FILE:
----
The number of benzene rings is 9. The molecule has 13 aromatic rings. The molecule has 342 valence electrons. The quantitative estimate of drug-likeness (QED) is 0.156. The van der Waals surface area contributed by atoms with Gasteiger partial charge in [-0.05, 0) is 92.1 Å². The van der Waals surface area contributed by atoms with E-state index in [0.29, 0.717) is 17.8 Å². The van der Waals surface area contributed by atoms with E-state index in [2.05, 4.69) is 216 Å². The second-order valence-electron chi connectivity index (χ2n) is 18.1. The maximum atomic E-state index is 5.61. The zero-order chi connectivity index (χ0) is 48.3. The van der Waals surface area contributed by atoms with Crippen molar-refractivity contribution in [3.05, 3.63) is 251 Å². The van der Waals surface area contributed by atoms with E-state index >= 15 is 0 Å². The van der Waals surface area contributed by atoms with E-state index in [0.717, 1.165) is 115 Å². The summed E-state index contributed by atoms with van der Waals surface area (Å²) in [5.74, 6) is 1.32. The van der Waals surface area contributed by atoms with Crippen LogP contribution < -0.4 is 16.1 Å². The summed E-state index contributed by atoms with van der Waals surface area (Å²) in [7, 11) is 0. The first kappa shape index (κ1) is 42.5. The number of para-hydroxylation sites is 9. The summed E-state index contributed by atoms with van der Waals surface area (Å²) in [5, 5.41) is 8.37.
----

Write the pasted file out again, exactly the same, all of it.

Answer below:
The number of benzene rings is 9. The molecule has 13 aromatic rings. The molecule has 342 valence electrons. The quantitative estimate of drug-likeness (QED) is 0.156. The van der Waals surface area contributed by atoms with Gasteiger partial charge in [-0.05, 0) is 92.1 Å². The van der Waals surface area contributed by atoms with E-state index in [0.29, 0.717) is 17.8 Å². The van der Waals surface area contributed by atoms with E-state index in [2.05, 4.69) is 216 Å². The second-order valence-electron chi connectivity index (χ2n) is 18.1. The maximum atomic E-state index is 5.61. The zero-order chi connectivity index (χ0) is 48.3. The van der Waals surface area contributed by atoms with Crippen molar-refractivity contribution in [3.05, 3.63) is 251 Å². The van der Waals surface area contributed by atoms with E-state index >= 15 is 0 Å². The van der Waals surface area contributed by atoms with E-state index in [0.717, 1.165) is 115 Å². The summed E-state index contributed by atoms with van der Waals surface area (Å²) in [5.74, 6) is 1.32. The van der Waals surface area contributed by atoms with Crippen LogP contribution < -0.4 is 16.1 Å². The summed E-state index contributed by atoms with van der Waals surface area (Å²) in [7, 11) is 0. The first kappa shape index (κ1) is 42.5. The number of para-hydroxylation sites is 9. The summed E-state index contributed by atoms with van der Waals surface area (Å²) in [5, 5.41) is 8.37.